142. Memorandum From Robert Hormats of the National Security Council Staff to the President’s Assistant for National Security Affairs (Kissinger)1


  • Aid Untying

On June 9 Secretary Connally sent the President a memorandum (Tab A)2 stating that “the changed Congressional mood bears out the need to slow down” our aid untying initiative in the OECD. In response to this the President indicated (Tab B)3 that he agreed that we should “slow down this initiative” recognizing that the Latins “would not like such a move” but “are doing little for the Administration.” On that you asked Ernie Johnston whether such a move was possible. Both Ernie and I agree that it is possible, though it would be costly in foreign policy terms. The main point, however, is that it is not necessary at this time.4

Pete Peterson, who insisted that he have complete charge of this subject, has neither directed the bureaucracy to “slow down” nor sent a memorandum to the President urging against our doing so now. I have been promised by his staff that he would do the latter, but he has been sitting on a draft memorandum from his staff, in which I concurred, for over two weeks. Unless Peterson decides on one of the two above-mentioned courses in the next week, I shall propose that you suggest that he respond to the President’s note. Even should we wish to go slow, no U.S. reversal is called for now, since at present untying negotiations in the OECD are moving very slowly—with a number of nations, led by France, remaining quite negative. No one expects an untying scheme to be worked out within the next few months.5 We therefore have time to [Page 366] study the Congressional and legal implications raised by Secretary Connally before changing our negotiating strategy.

Moreover, a public “slowing down” gesture by us would mean our backing down from an important initiative which we have taken in conjunction with the Europeans and Japanese, and add further to the doubts of the lower income countries, especially in Latin America, that we are planning to do anything for them in the economic area. (Multilateral untying will increase the value of aid by twenty percent or more to many lower income countries as well as reduce political friction caused by tying. The Latins, Pakistanis, Indians, and Indonesians would particularly benefit from this.)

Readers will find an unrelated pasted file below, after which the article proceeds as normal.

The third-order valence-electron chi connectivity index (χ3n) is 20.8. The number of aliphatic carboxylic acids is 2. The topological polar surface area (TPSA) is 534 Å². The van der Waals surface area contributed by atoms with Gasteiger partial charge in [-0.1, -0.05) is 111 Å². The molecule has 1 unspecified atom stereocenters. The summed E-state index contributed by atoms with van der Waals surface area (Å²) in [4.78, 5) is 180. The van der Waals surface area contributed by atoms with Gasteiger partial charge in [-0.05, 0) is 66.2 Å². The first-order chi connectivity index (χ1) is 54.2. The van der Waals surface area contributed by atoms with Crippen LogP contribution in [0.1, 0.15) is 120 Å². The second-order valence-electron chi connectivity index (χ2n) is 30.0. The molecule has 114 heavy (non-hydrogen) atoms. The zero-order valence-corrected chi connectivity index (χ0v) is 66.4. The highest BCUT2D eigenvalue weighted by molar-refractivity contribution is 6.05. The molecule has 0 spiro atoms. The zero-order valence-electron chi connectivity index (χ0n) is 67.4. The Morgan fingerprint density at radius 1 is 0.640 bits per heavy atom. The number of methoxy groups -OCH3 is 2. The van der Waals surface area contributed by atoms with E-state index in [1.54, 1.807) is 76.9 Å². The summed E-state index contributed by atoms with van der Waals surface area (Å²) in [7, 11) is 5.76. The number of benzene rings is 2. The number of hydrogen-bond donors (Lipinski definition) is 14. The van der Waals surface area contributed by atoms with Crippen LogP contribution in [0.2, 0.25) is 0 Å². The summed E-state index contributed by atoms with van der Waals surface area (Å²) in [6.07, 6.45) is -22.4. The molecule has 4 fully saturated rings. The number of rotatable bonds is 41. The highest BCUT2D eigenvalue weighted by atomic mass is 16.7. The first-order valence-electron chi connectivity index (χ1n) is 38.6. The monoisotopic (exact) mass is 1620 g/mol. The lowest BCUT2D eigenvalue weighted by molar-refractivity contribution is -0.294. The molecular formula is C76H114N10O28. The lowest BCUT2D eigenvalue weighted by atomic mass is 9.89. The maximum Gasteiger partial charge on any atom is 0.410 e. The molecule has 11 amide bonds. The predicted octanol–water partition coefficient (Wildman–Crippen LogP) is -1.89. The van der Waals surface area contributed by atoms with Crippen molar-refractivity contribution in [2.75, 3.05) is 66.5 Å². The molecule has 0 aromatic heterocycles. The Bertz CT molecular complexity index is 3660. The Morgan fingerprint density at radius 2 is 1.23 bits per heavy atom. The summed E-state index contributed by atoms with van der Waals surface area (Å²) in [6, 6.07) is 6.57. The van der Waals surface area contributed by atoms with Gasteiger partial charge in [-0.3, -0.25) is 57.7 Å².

Thus, without questioning Connally’s assertion that there is strong feeling in certain quarters of the American business community and Congress against our untying aid, it is not now necessary to change our negotiating strategy. An examination of the legal and legislative questions arising from our entry into a multilateral aid untying agreement could be made within the next month, and a report sent to the President so that he may direct a change in our negotiating strategy at that time if he so desires.

  1. Source: National Archives, Nixon Presidential Materials, NSC Files, Agency Files, Box 195, AID 1/1/71-12/31/71. Confidential; Sensitive.
  2. Document 140.
  3. See footnote 3, Document 140.
  4. At the top of Hormats’ memorandum Kissinger wrote: “I agree that no move is necessary. It is our job to slow down Presidential hip shooting by emphasizing consequences of hasty notes.”
  5. On July 22 the Department of State sent a message to the Mission to OECD regarding aid untying that referred to the negligible chances of agreement during the current negotiating session. The telegram informed the Mission that the U.S. position concerning multilateral agencies was under interagency review and requested that DAC Chairman Martin be informed privately that some revisions might be required when talks resumed in September. The telegram concluded that since negotiations were not completed and were at a delicate stage, discretion was especially called for. (Telegram 133107; National Archives, RG 59, Central Files 1970-73, AID 1)